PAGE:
From Penny Thompson
Sir, - Further to your article "An unlikely portal" (Features, 22
November): one of Erich Kästner's children's novels, Der 35
Mai (The Thirty-fifth of May), tells the story of
Conrad, his uncle, and a talking horse on roller skates.
Early on in the story, they disappear one by one through an old
carved wardrobe into a magical land in search of the South Seas
(Conrad had been given a homework task to complete on the topic).
They find themselves in a magical, topsy-turvy world, with a
distinct bias towards children. They visit a medieval castle,
complete with jousting, a reform school for bad parents, a
science-fiction, nightmarish city with mobile phones and moving
walkways, and a South Sea island. It was first published in
The edition I have has a wonderful picture of Uncle Ringelhuth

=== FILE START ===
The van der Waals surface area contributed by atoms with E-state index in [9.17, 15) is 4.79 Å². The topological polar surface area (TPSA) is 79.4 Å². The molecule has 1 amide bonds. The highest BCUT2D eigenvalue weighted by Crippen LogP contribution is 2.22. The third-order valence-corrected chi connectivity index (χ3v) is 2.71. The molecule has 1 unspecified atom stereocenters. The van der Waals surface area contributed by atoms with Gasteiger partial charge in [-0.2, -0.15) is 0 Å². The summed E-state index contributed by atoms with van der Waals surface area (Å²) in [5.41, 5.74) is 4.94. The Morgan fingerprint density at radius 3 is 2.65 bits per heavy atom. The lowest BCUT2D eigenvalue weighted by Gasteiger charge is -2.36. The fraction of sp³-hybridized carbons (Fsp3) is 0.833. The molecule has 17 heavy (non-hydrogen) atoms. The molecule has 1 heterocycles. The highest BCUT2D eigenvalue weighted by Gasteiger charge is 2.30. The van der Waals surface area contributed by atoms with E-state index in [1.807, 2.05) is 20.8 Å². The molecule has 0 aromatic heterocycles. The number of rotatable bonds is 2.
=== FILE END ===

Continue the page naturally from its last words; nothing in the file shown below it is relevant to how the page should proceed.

shoving the horse into the wardrobe. When I first read this story,
it occurred to me that it might have been the inspiration for
Lewis's fantasy The Lion, the Witch and the Wardrobe.
14 Chestnut Avenue
Liverpool L23 2SZ
From Ann Franklin
Sir, - Your celebration of the life and work of C. S. Lewis was
much appreciated. In a review, the Ven. Jonathan Boardman wondered
why the journey from Oxford to Cambridge was not mentioned (Books, 22
In Lewis's day, it was hardly a matter for comment: train from
Oxford to Bletchley (where the station announcement was "change
here for Oxford and Cambridge"), then further train to Cambridge.
Now the most direct means of making the journey is by the X5
50 Chaucer Road
Rugby CV22 5RP